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Naim Mustafaa disappointed a lot of Georgia Tech fans when he made the decision to select the Georgia Bulldogs over his father’s alma mater. However, at the time, Mustafaa felt more comfortable with the coaching staff—particularly Todd Grantham—at Georgia and…
You know the story already, right? The nations No. 1 defensive end, Robert Nkemdiche, allegedly told the Clemson coaches that if they offer a scholarship to Ryan Carter—another one of his Grayson teammates—then his commitment to them would be a “done deal”. Well, a myriad of writers, analysts, fans, and bloggers weighed in on the matter last week and most of them said kudos to Nkemdiche for challenging a system that normally makes a living screwing prospects like him.
Well, at least one writer is not loving the idea of a kid having this much power and, quite frankly, he thinks it stinks some kind of awful that the NCAA isn’t stepping in and bringing an end to this madness altogether:
…(This is where we enter that murky territory of package deals, whether it’s a school signing a recruit’s buddy or hiring a recruit’s father. It happens. All the time. It happens because schools are sleazy and the NCAA is lazy. But it seems a fairly clear violation of NCAA rules, a violation the NCAA hasn’t found a way to stop or even penalize. Boggles my mind, but that’s where we are on that point. And don’t give me, “Lots of people do it, so it’s OK.” Lots of people cheat the IRS. Lots of people drink and drive. Lots of people get away with lots of things. That doesn’t make those things OK.)…
…Because college football is a cesspool, it’s OK that Nkemdiche is pumping more sludge into the deep end? Nonsensical. Bizarro. But I’m in the minority. Feldman, Staples, John Walters of The Daily — smart folks are in favor of Nkemdiche’s scummy request. They see nothing wrong with a recruit using his NFL-level potential to muscle Clemson into giving $37,000 in goods and services to a Tulane-level buddy.
This is where we are in college sports: It’s hopelessly dirty, so let’s play in the mud!
Your move, Clemson. Nkemdiche and (name redacted) are waiting. The world is watching. The cesspool is beckoning. You’re already in the cesspool — but how deep do you want to go? (Gregg Doyel, “Blue-chippers scholarship proposal to Clemson isn’t noble, it’s indecent, CBSSports.com, 7/9/12)
Whether you agree with what Doyel is saying or not, you have to admit he has a point. Despite the fact that Nkemdiche has since changed his tune about his so-called “request”, you wonder how murky the NCAA will allow the waters to get before they stop allowing the okie-doke (package deals and what-not) to take place right under their nose?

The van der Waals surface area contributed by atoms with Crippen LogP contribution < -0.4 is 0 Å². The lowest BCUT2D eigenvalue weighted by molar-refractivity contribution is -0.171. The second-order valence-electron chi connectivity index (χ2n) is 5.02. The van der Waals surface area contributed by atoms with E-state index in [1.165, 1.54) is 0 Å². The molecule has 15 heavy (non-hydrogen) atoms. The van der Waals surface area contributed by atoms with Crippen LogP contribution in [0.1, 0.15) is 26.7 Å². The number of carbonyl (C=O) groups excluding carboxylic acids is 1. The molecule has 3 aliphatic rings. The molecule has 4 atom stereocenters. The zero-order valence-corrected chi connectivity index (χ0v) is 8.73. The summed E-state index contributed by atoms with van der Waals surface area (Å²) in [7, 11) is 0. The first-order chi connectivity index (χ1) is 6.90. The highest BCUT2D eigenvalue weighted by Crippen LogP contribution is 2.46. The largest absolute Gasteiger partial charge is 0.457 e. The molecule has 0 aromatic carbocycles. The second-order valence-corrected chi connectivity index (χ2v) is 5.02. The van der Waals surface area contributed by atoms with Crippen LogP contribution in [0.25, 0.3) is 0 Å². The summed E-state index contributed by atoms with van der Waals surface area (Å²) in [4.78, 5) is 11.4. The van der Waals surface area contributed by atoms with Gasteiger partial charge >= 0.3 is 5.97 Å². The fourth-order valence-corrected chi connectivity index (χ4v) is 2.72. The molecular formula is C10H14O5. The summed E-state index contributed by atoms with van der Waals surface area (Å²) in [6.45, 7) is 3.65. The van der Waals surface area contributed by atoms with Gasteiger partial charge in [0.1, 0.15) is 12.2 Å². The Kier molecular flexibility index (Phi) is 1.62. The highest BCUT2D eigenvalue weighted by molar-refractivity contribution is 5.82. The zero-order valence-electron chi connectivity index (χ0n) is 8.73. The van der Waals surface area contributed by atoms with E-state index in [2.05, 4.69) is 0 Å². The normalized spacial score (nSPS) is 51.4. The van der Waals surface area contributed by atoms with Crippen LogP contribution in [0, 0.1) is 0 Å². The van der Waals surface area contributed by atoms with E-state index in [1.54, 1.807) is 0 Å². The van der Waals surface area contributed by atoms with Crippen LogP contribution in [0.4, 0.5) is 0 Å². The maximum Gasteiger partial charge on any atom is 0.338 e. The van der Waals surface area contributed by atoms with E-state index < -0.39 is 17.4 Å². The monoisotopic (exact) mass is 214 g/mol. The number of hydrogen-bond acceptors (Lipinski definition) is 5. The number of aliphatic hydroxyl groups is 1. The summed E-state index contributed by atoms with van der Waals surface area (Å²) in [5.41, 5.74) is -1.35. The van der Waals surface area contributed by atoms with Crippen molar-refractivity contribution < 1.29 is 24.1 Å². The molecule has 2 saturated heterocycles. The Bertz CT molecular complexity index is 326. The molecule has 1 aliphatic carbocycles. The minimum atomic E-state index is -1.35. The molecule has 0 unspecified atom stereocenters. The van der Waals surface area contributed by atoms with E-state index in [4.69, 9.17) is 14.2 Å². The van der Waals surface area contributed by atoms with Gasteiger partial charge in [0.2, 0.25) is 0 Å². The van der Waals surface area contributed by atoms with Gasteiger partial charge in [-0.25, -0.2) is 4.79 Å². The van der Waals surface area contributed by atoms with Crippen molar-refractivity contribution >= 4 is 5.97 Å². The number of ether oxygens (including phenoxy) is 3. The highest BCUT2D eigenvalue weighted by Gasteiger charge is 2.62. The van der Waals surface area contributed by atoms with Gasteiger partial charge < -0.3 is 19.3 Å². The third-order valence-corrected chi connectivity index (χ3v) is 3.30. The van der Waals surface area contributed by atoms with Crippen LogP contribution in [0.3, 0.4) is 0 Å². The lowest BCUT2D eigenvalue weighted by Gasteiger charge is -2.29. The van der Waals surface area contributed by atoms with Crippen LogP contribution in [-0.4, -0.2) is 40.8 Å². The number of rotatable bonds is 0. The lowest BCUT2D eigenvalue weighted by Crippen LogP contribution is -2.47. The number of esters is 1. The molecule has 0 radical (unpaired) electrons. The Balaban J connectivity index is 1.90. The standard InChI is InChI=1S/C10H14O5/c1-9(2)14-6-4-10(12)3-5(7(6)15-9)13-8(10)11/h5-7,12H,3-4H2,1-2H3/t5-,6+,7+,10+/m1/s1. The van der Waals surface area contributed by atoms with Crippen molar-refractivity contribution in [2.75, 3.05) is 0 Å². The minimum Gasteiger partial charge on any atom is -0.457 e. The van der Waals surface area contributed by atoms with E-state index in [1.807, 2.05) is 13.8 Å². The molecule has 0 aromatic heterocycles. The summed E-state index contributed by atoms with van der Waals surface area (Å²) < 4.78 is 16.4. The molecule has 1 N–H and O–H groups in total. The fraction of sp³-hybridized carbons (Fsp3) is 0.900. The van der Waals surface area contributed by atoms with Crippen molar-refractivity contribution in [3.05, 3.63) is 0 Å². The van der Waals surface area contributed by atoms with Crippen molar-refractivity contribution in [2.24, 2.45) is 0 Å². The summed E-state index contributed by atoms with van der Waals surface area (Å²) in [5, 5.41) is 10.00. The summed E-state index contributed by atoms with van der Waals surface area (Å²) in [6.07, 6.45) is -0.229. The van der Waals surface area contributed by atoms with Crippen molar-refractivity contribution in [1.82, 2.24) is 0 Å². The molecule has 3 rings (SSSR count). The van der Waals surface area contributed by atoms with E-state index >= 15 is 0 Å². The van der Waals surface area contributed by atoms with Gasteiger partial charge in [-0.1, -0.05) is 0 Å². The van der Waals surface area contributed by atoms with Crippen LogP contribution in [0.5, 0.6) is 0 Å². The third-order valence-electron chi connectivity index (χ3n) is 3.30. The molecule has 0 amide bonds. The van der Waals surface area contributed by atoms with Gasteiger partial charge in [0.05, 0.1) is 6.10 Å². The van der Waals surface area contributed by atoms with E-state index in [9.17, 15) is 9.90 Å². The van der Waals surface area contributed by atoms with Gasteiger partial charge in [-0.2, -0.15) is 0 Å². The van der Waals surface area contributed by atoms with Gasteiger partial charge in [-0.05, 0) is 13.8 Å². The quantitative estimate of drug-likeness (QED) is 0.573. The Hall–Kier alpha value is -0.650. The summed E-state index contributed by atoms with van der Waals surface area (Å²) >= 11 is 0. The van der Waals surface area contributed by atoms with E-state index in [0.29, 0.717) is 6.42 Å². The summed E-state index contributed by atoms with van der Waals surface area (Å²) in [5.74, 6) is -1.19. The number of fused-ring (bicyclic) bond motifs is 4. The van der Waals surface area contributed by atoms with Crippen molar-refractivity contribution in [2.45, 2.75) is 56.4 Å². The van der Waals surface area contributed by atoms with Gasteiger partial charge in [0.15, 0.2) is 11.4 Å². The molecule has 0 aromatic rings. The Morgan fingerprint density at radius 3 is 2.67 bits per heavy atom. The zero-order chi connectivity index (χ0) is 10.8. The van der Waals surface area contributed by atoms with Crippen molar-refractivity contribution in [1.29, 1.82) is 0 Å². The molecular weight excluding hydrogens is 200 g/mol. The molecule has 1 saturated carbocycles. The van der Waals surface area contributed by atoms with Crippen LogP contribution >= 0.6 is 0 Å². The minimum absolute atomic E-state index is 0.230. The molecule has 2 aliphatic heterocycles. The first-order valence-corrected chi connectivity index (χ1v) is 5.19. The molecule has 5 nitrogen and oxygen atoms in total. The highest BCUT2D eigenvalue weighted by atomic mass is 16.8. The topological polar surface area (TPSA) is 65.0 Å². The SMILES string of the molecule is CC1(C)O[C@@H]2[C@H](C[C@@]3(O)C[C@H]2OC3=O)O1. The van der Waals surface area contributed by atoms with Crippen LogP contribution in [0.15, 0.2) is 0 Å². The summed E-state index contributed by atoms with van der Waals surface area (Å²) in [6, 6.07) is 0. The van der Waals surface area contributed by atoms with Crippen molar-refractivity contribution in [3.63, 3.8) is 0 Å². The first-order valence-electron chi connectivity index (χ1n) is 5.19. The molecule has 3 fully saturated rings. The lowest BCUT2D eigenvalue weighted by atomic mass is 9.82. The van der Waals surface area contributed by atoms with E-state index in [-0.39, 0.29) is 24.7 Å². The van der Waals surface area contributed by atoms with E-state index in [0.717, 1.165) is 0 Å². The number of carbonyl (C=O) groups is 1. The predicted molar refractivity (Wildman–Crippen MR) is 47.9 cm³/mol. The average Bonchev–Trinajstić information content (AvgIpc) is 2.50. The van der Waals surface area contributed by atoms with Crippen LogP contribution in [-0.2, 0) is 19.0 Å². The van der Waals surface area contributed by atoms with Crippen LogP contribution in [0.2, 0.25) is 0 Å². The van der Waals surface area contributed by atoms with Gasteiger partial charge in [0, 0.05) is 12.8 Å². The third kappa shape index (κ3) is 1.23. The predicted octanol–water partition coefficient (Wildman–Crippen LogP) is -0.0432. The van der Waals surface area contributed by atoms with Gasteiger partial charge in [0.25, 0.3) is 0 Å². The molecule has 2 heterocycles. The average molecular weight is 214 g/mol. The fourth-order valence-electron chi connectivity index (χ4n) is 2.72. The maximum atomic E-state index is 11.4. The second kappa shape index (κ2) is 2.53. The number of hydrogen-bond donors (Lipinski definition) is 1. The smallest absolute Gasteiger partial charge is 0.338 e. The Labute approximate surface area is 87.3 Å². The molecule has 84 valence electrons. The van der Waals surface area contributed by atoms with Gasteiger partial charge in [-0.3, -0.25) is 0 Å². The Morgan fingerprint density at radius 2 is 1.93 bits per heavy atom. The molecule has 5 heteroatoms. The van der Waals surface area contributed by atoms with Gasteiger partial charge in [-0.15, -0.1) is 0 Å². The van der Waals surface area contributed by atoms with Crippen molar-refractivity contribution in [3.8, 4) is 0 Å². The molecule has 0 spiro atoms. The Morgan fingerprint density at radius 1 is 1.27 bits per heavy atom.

(Don’t kid yourself, the NCAA knows what’s happening, they just aren’t developing a way to do anything about it because they’re far too busy figuring out how they can also benefit from such deals monetarily).
For all the talent Nkemdiche has, and he certainly has a ton of it, college programs recruit players not only based on skill, but on fit. The general public might say, listen, what’t the harm in bringing in more Division I players? The answer is there’s nothing wrong with it, but what’s the point of bringing in a kid who will essentially take up space on your roster because he 1) can’t play at the D-I level or 2) doesn’t fit your offensive or defensive scheme?
Yes, all schools are guilty of doing this (even the one I pledge my undying allegiance to), but that doesn’t mean it’s right. Coaches do what they feel they must in order to net a winning result but, in Nkemdiche’s case, a five-for-one seems a bit excessive no matter how good he is. I mean good grief, before it’s all said and done, Mickey Conn might be on the coaching staff at Clemson just to keep Nkemdiche happy—just saying.
In Nkemdiche’s defense, however, he was just being honest. He was asked a question and he gave an answer—no cloak and dagger nonsense—just straight up real. You have to respect him for that, even if you don’t like what he had to say.
That said, the problem really shouldn’t be about Nkemdiche’s request, but rather the system that allows it—and other situations like it—to happen. If anything, point the finger squarely at the NCAA’s lack of oversight and leave Nkemdiche alone.